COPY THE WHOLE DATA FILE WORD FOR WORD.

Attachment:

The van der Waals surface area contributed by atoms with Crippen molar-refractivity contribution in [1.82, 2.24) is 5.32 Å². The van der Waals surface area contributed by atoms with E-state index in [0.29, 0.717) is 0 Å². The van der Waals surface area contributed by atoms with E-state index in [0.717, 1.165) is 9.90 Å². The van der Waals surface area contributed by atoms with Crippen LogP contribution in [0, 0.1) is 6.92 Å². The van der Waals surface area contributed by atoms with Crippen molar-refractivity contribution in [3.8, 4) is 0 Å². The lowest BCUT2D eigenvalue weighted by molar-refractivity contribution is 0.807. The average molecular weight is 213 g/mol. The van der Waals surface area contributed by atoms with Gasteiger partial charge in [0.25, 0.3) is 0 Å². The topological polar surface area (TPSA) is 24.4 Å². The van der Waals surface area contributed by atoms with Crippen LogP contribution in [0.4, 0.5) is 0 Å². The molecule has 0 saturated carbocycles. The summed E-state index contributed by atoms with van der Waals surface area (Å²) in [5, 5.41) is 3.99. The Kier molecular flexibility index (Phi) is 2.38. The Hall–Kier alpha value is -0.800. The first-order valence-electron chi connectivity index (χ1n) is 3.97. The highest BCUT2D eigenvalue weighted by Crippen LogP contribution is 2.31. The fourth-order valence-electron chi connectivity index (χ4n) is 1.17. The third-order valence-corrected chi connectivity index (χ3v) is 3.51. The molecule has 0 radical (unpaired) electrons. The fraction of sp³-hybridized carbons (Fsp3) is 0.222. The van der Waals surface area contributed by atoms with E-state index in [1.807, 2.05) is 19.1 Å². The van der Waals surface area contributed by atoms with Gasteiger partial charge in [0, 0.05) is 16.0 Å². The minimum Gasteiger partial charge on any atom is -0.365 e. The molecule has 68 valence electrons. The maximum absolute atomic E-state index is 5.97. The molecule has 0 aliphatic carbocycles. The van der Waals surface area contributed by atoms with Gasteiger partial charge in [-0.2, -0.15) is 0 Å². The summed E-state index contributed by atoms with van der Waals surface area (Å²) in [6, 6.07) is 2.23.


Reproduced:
The van der Waals surface area contributed by atoms with Crippen molar-refractivity contribution in [1.82, 2.24) is 5.32 Å². The van der Waals surface area contributed by atoms with E-state index in [0.29, 0.717) is 0 Å². The van der Waals surface area contributed by atoms with E-state index in [0.717, 1.165) is 9.90 Å². The van der Waals surface area contributed by atoms with Crippen LogP contribution in [0, 0.1) is 6.92 Å². The van der Waals surface area contributed by atoms with Crippen molar-refractivity contribution in [3.8, 4) is 0 Å². The lowest BCUT2D eigenvalue weighted by molar-refractivity contribution is 0.807. The average molecular weight is 213 g/mol. The van der Waals surface area contributed by atoms with Gasteiger partial charge in [0.25, 0.3) is 0 Å². The topological polar surface area (TPSA) is 24.4 Å². The van der Waals surface area contributed by atoms with Crippen LogP contribution in [0.4, 0.5) is 0 Å². The molecule has 0 saturated carbocycles. The summed E-state index contributed by atoms with van der Waals surface area (Å²) in [5, 5.41) is 3.99. The Kier molecular flexibility index (Phi) is 2.38. The Hall–Kier alpha value is -0.800. The first-order valence-electron chi connectivity index (χ1n) is 3.97. The highest BCUT2D eigenvalue weighted by Crippen LogP contribution is 2.31. The fourth-order valence-electron chi connectivity index (χ4n) is 1.17. The third-order valence-corrected chi connectivity index (χ3v) is 3.51. The molecule has 0 radical (unpaired) electrons. The fraction of sp³-hybridized carbons (Fsp3) is 0.222. The van der Waals surface area contributed by atoms with E-state index in [1.807, 2.05) is 19.1 Å². The van der Waals surface area contributed by atoms with Gasteiger partial charge in [0, 0.05) is 16.0 Å². The minimum Gasteiger partial charge on any atom is -0.365 e. The molecule has 68 valence electrons. The maximum absolute atomic E-state index is 5.97. The molecule has 0 aliphatic carbocycles. The van der Waals surface area contributed by atoms with Gasteiger partial charge in [-0.2, -0.15) is 0 Å². The summed E-state index contributed by atoms with van der Waals surface area (Å²) in [6, 6.07) is 2.23.